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Proverbs (Tyndale Old Testament Commentaries) Paperback – February 13, 2009
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"The Tyndale volumes have long been the premier shorter-length commentary series on both Testaments throughout the English-speaking world." (Craig Blomberg, Denver Seminary)
"Tyndale commentaries are always useful, not least because they focus so clearly on the text of Scripture, and do not fall into the trap of paying too much attention to other commentaries and not enough to the scriptural text they are intended to expound and explain. So they retain their usefulness for preachers, Bible study leaders and for all readers of the Bible." (Peter Adam, principal, Ridley College, Melbourne, Australia)
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About the Author
The works of Derek Kidner (MA, Christ's College, Cambridge) are full of the marks of both professor and pastor with his evenhanded scholarship as well as his devotional insight. These qualities have made his commentaries in the Tyndale Old Testament Commentary series and The Bible Speaks Today series some of the most beloved and popular of recent decades. Kidner had a long career in both the church and the academy in England. He studied at Cambridge University and then served in the ministry for several years before becoming a senior tutor at Oak Hill Theological College. Kidner began his writing career while serving as warden of Tyndale House in Cambridge from 1964 to 1978, publishing his ninth and final book, The Message of Jeremiah, in 1987.
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Top Customer Reviews
Kidner begins his commentary in Part One with a brief study of the Book of Proverbs and the Wisdom of Israel. Wisdom literature was important to Israel (and should be important to us) because “there are details of character small enough to escape the mesh of law and the broadsides of the prophets, and yet [are] decisive in personal dealings” (13). Second comes Wisdom in the Ancient World. The authors of Proverbs likely used both original and material from their Mesopotamian neighbors. Yet the book of Proverbs is set within the context of YHWH who reveals himself to his people. Kidner finishes Part One with a survey of the structure, authorship, date, and text of Proverbs.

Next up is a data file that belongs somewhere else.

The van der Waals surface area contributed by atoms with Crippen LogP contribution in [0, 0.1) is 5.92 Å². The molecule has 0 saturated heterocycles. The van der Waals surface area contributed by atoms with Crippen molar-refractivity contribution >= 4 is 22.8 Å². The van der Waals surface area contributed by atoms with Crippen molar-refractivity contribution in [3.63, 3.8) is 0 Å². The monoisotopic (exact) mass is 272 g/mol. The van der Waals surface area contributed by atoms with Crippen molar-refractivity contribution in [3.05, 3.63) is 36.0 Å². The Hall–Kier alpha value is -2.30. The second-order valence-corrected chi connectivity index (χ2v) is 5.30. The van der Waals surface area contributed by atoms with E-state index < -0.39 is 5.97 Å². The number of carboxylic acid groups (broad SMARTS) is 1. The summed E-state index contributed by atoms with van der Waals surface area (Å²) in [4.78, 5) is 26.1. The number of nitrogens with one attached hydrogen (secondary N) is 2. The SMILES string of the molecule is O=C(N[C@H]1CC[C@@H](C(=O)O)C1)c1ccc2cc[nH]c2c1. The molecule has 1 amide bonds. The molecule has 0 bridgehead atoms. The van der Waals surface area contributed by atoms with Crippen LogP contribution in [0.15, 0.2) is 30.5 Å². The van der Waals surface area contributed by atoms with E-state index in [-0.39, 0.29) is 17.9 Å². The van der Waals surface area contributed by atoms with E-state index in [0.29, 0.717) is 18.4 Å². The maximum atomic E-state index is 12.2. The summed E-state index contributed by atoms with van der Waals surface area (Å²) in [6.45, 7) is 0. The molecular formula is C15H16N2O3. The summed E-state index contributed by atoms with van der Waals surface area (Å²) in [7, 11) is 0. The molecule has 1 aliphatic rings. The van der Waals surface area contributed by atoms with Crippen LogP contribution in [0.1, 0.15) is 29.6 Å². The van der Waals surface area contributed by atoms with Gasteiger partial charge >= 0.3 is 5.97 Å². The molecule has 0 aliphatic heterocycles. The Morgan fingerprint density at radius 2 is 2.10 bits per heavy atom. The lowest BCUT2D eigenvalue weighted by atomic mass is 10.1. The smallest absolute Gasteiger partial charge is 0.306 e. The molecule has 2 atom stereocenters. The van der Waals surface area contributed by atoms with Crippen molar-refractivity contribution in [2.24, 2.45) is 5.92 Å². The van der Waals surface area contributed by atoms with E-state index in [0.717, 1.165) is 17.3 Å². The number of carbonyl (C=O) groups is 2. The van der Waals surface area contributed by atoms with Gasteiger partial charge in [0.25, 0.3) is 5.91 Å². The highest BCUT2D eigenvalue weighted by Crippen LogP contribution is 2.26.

In Part Two, Kidner shows us a glimmer of Israel’s jewels in a series of 8 subject-studies, reoccurring themes in Proverbs:
God and Man
Life and Death
In the next section Kidner divides Proverbs into 7 main sections. He looks at the meaning and usage of words, where they are found throughout Proverbs and other OT books, and how a word or phrase might be better translated.
The volume ends with a short concordance 10 pages in length “that helps locate lost sayings (in territory notoriously hard to search) and encourages further subject studies” (9).
Kidner is both clever and concise with his words. Rather than getting a 1,000 page commentary of dense syntactical, grammatical, textual details, one gets a brief comment on almost every verse of Proverbs. This makes the commentary easy to use for devotional reading, as each chapter on Proverbs doesn’t require you to read 30+ pages. Instead, most of Kidner’s chapters run about 5 pages each.
The difficult part about this book is the lack of both the text's meaning and its application. While I’m sure Kidner would know how to apply the truths of Proverbs, the application is often left on the cutting room floor. To give but one example, on Proverbs 18.8 (“Tidbits of Gossip”) Kidner comments,
Delicious morsels (RSV) is a more likely translation than AV’s wounds; modern scholars agree in deriving it from a verb ‘to swallow greedily’. See subject-study: Words 1 (1), p. 43. The proverb is exactly repeated in 26:22 (121).
When it comes to actual devotional use, this commentary is hit and miss. Sometimes it works, and others times it isn’t. I would like to have seen more of Kidner’s wordsmithing in this commentary, particularly how Christ is the Wisdom of God and how Christian are to use this godly wisdom in their life.
I wouldn’t recommend this as your first Proverbs commentary. For the same price you could get Duane Garrett’s NAC volume Proverbs, Ecclesiastes, Song of Songs or Eric Lane’s Proverbs volume in the Focus on the Bible series. Kidner will prove helpful on the subject-studies, the outline of Proverbs, and some critical-textual matters. If you want to go even deeper, head over to Longman and Waltke.
(Special thanks to IVP Academic for allowing me to review this book! I was not obligated to provide a positive review in exchange for this book).